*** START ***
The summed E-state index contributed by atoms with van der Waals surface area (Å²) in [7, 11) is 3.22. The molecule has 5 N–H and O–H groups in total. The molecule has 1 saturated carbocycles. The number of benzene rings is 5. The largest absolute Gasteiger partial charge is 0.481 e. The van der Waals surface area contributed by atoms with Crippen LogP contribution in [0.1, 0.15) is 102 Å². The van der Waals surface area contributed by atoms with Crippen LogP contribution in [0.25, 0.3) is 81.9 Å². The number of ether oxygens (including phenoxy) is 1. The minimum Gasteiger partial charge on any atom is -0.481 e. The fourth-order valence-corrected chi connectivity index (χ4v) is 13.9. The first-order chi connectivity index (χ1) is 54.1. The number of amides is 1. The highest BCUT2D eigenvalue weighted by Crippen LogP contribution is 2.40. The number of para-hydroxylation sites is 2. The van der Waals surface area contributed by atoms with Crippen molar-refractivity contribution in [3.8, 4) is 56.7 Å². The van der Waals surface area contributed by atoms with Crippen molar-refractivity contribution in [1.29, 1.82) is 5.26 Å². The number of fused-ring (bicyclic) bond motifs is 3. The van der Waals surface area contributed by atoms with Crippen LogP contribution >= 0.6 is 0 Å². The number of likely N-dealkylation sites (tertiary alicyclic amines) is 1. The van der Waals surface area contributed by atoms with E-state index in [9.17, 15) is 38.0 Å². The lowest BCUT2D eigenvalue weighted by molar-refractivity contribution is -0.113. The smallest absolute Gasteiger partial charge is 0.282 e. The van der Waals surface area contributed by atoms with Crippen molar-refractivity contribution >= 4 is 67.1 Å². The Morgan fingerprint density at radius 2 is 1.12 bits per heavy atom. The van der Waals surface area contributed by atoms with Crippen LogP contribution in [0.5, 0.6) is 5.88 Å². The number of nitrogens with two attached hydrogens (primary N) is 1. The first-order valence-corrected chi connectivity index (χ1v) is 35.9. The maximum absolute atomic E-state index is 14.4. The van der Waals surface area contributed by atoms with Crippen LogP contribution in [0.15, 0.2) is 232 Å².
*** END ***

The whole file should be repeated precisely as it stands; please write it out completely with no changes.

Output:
The summed E-state index contributed by atoms with van der Waals surface area (Å²) in [7, 11) is 3.22. The molecule has 5 N–H and O–H groups in total. The molecule has 1 saturated carbocycles. The number of benzene rings is 5. The largest absolute Gasteiger partial charge is 0.481 e. The van der Waals surface area contributed by atoms with Crippen LogP contribution in [0.1, 0.15) is 102 Å². The van der Waals surface area contributed by atoms with Crippen LogP contribution in [0.25, 0.3) is 81.9 Å². The number of ether oxygens (including phenoxy) is 1. The minimum Gasteiger partial charge on any atom is -0.481 e. The fourth-order valence-corrected chi connectivity index (χ4v) is 13.9. The first-order chi connectivity index (χ1) is 54.1. The number of amides is 1. The highest BCUT2D eigenvalue weighted by Crippen LogP contribution is 2.40. The number of para-hydroxylation sites is 2. The van der Waals surface area contributed by atoms with Crippen molar-refractivity contribution in [3.8, 4) is 56.7 Å². The van der Waals surface area contributed by atoms with Crippen molar-refractivity contribution in [1.29, 1.82) is 5.26 Å². The number of fused-ring (bicyclic) bond motifs is 3. The van der Waals surface area contributed by atoms with Crippen LogP contribution >= 0.6 is 0 Å². The number of likely N-dealkylation sites (tertiary alicyclic amines) is 1. The van der Waals surface area contributed by atoms with E-state index in [9.17, 15) is 38.0 Å². The lowest BCUT2D eigenvalue weighted by molar-refractivity contribution is -0.113. The smallest absolute Gasteiger partial charge is 0.282 e. The van der Waals surface area contributed by atoms with Crippen molar-refractivity contribution >= 4 is 67.1 Å². The Morgan fingerprint density at radius 2 is 1.12 bits per heavy atom. The van der Waals surface area contributed by atoms with Crippen LogP contribution in [0.5, 0.6) is 5.88 Å². The number of nitrogens with two attached hydrogens (primary N) is 1. The first-order valence-corrected chi connectivity index (χ1v) is 35.9. The maximum absolute atomic E-state index is 14.4. The van der Waals surface area contributed by atoms with Crippen LogP contribution in [0.15, 0.2) is 232 Å².